MIT Internet Policy Research Initiative (IPRI)
The mission of the Internet Policy Research Initiative (IPRI) is to work with policy makers and technologists to increase the trustworthiness and effectiveness of interconnected digital systems. We accomplish this through engineering and public policy research, education and engagement. There is a pressing need to bridge the gap between the technical and policy communities, and we are doing this with our fully interdisciplinary research approach that pulls together expertise from across MIT and beyond. IPRI is led by faculty researchers from engineering, social science and management labs at MIT and located at the MIT Computer Science and Artificial Intelligence Lab (CSAIL).
On Saturday, March 17, 2018, The Guardian and The New York Times both reported that a political research and data science firm called Cambridge Analytica had inappropriately harvested data from the Facebook profiles of over 50 million people—the vast majority of whom had not provided consent for their data to be used for political and psychological profiling.
We’re here to provide both technical and policy background on the Cambridge Analytica (CA) incident to illustrate the extent and potential harms of the user data that was stolen, and to provide some ideas for the way forward.
Arvind Narayanan (Princeton) Visits MIT
Professor Narayanan has changed the way we understand data privacy risk by re-identifying a series of purportedly anonymized datasets, exposed a breathtaking range of invasive web-tracking techniques, taught a generation of students about cryptocurrencies, and empirically analyzed bias in machine learning. He gave a great talk at MIT and we hope to have him back to speak again!
IPRI awards $1.5 million for MIT cybersecurity research projects across campus
MIT’s interdisciplinary Internet Policy Research Initiative (IPRI) awarded $1.5 million to researchers across campus working Internet policy and cybersecurity-related research projects. In distributing the awards, IPRI gave preference to projects that span across academic departments – reflecting the interdisciplinary approaches necessary to address these complex issues.
Erin Kenneally (DHS)
Erin Kenneally is a program manager in the Cyber Security Division for the Homeland Security Advanced Research Projects Agency at the DHS Science & Technology Directorate. She spoke to IPRI on data trust and innovation at the DHS Cyber Security Division.
She explained two core programs: The Information Marketplace for Policy and Analysis of Cyber-risk & Trust (IMPACT) program supports the global cyber risk research community by coordinating and developing real world data and information sharing capabilities (tools, models, and methodologies). The second is the Cyber Risk Economic (CyRiE) Program that supports empirically-based measurement, modeling and evaluation of the economics of cyber threats, vulnerabilities and controls.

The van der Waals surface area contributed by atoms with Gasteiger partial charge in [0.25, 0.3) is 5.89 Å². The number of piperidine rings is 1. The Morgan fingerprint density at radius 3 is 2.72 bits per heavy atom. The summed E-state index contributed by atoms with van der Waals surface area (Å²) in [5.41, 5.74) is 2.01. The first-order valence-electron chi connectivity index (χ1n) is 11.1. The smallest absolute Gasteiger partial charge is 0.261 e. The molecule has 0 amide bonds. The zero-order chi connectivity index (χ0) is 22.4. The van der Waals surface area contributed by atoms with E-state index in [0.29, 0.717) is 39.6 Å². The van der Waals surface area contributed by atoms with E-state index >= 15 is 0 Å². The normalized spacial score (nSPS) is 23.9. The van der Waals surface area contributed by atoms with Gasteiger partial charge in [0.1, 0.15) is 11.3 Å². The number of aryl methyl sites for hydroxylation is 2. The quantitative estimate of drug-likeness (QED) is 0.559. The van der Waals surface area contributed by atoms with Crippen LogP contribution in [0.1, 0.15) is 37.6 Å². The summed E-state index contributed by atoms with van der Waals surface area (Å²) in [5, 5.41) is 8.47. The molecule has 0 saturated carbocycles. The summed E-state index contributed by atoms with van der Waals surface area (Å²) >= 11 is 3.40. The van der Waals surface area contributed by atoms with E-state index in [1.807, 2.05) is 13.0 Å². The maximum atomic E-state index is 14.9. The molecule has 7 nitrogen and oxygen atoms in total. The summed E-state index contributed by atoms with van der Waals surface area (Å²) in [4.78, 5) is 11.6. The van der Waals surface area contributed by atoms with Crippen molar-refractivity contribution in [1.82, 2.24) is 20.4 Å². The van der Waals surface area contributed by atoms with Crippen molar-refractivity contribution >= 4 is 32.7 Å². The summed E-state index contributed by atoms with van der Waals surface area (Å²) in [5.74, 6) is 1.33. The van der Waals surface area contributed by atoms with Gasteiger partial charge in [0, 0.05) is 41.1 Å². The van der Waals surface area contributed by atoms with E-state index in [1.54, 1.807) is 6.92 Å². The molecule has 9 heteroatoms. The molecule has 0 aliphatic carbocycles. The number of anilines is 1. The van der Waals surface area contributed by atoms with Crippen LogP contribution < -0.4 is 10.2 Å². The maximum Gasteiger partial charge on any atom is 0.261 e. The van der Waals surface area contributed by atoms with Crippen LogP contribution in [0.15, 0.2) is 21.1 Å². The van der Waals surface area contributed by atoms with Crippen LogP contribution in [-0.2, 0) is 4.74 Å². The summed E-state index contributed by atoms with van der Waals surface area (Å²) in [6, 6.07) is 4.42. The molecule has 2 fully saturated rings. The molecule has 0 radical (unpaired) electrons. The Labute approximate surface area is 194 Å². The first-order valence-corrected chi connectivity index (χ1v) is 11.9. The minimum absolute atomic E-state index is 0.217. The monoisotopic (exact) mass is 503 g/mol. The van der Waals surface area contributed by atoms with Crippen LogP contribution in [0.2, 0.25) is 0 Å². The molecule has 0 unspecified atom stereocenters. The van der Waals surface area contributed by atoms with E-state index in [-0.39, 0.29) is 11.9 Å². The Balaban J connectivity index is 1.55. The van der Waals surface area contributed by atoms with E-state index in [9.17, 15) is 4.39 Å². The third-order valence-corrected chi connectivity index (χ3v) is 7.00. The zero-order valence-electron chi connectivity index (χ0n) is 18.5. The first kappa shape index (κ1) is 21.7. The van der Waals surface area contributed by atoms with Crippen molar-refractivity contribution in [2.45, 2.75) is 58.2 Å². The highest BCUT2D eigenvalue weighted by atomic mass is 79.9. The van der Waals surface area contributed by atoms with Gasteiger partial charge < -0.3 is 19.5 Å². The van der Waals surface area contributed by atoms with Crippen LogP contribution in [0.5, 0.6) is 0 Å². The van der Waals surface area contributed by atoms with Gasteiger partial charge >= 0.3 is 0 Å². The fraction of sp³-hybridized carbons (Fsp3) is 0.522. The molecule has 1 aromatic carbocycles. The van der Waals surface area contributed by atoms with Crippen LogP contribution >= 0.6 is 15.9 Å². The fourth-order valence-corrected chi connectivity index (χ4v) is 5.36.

Final class of 6.s978 Privacy Legislation: Law and Technology
Canadian CRTC head Jean Pierre Blais discusses Canadian telecom policy
Canadian CRTC head Jean-Pierre Blais and Internet pioneer and MIT Senior Research Scientist David Clark discussed the past, present, and future of Canadian telecom policy and its relationship with the U.S.
Professor Tim Berners-Lee receives the Turing Award for 2017
In its announcement today, ACM cited Tim Berners-Lee for “inventing the World Wide Web, the first web browser, and the fundamental protocols and algorithms allowing the web to scale.” Tim leads the Decentralized Information Group and is a principal investigator in IPRI.
Keeping America Safe
The digital systems that control critical infrastructure in the United States and most other countries are easily penetrated and architecturally weak.
This report identifies the most strategic of these challenges and proposes a policy and research agenda that has the potential to achieve significantly higher levels of security in critical networks over a five- to ten-year period. This report makes both long- and short-term recommendations of broad applicability to critical infrastructure in the United States and, excepting certain legal and regulatory matters, to critical infrastructure globally.
MIT’s Internet Policy Research Initiative hosted a discussion in March 2017 with ProPublica’s Julia Angwin on algorithmic accountability and the role of machine learning in societal decisions, including criminal sentencing.
The aim of this research was to understand what affects people’s privacy preferences in smartphone…Read More
Expanding the Research Exemptions Provided by the Internet of Things Cybersecurity Improvement Act By: James…Read More
By: Amy Guy As part of the work on decentralized architectures for the Web, researchers…Read More
Events / Seminars
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Current course: Privacy Legislation in Practice - Law and Technology
Technology + Policy
With the generous support of the Hewlett Foundation, the Ford Foundation, and the National Science Foundation, MIT has created the Internet Policy Research Initiative to bring together the best of MIT’s engineering, social science, and management insight to this most vexing challenge. Our goal is helping guide governments and private sector institutions around the world in framing sustainable, effective Internet and cybersecurity policy.